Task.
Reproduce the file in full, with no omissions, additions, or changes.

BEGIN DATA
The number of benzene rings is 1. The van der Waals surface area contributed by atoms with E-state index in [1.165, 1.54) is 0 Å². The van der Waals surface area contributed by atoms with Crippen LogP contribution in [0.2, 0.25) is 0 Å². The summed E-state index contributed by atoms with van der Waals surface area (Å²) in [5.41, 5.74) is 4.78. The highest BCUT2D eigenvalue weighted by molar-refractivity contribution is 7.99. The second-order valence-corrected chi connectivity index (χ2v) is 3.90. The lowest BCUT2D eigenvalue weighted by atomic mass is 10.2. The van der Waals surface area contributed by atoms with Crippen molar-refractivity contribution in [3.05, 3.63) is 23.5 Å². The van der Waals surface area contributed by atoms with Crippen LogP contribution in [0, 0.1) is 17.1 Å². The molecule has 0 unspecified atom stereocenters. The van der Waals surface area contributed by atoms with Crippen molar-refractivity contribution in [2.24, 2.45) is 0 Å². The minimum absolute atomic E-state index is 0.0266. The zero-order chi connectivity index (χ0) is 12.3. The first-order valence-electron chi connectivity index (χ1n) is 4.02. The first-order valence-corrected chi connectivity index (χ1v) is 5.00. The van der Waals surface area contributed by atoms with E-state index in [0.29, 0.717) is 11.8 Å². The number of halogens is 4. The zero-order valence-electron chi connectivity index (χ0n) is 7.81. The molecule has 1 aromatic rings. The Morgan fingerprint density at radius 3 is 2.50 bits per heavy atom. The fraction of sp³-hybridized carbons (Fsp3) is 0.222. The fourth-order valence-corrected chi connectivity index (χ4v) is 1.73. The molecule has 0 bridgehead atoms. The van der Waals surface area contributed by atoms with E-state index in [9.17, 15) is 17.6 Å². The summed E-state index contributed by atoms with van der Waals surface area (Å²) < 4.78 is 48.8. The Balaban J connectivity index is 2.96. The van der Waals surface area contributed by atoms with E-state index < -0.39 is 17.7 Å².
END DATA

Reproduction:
The number of benzene rings is 1. The van der Waals surface area contributed by atoms with E-state index in [1.165, 1.54) is 0 Å². The van der Waals surface area contributed by atoms with Crippen LogP contribution in [0.2, 0.25) is 0 Å². The summed E-state index contributed by atoms with van der Waals surface area (Å²) in [5.41, 5.74) is 4.78. The highest BCUT2D eigenvalue weighted by molar-refractivity contribution is 7.99. The second-order valence-corrected chi connectivity index (χ2v) is 3.90. The lowest BCUT2D eigenvalue weighted by atomic mass is 10.2. The van der Waals surface area contributed by atoms with Crippen molar-refractivity contribution in [3.05, 3.63) is 23.5 Å². The van der Waals surface area contributed by atoms with Crippen LogP contribution in [0, 0.1) is 17.1 Å². The molecule has 0 unspecified atom stereocenters. The van der Waals surface area contributed by atoms with Crippen molar-refractivity contribution in [2.24, 2.45) is 0 Å². The minimum absolute atomic E-state index is 0.0266. The zero-order chi connectivity index (χ0) is 12.3. The first-order valence-electron chi connectivity index (χ1n) is 4.02. The first-order valence-corrected chi connectivity index (χ1v) is 5.00. The van der Waals surface area contributed by atoms with E-state index in [0.29, 0.717) is 11.8 Å². The number of halogens is 4. The zero-order valence-electron chi connectivity index (χ0n) is 7.81. The molecule has 1 aromatic rings. The Morgan fingerprint density at radius 3 is 2.50 bits per heavy atom. The fraction of sp³-hybridized carbons (Fsp3) is 0.222. The fourth-order valence-corrected chi connectivity index (χ4v) is 1.73. The molecule has 0 bridgehead atoms. The van der Waals surface area contributed by atoms with E-state index in [9.17, 15) is 17.6 Å². The summed E-state index contributed by atoms with van der Waals surface area (Å²) < 4.78 is 48.8. The Balaban J connectivity index is 2.96. The van der Waals surface area contributed by atoms with E-state index < -0.39 is 17.7 Å².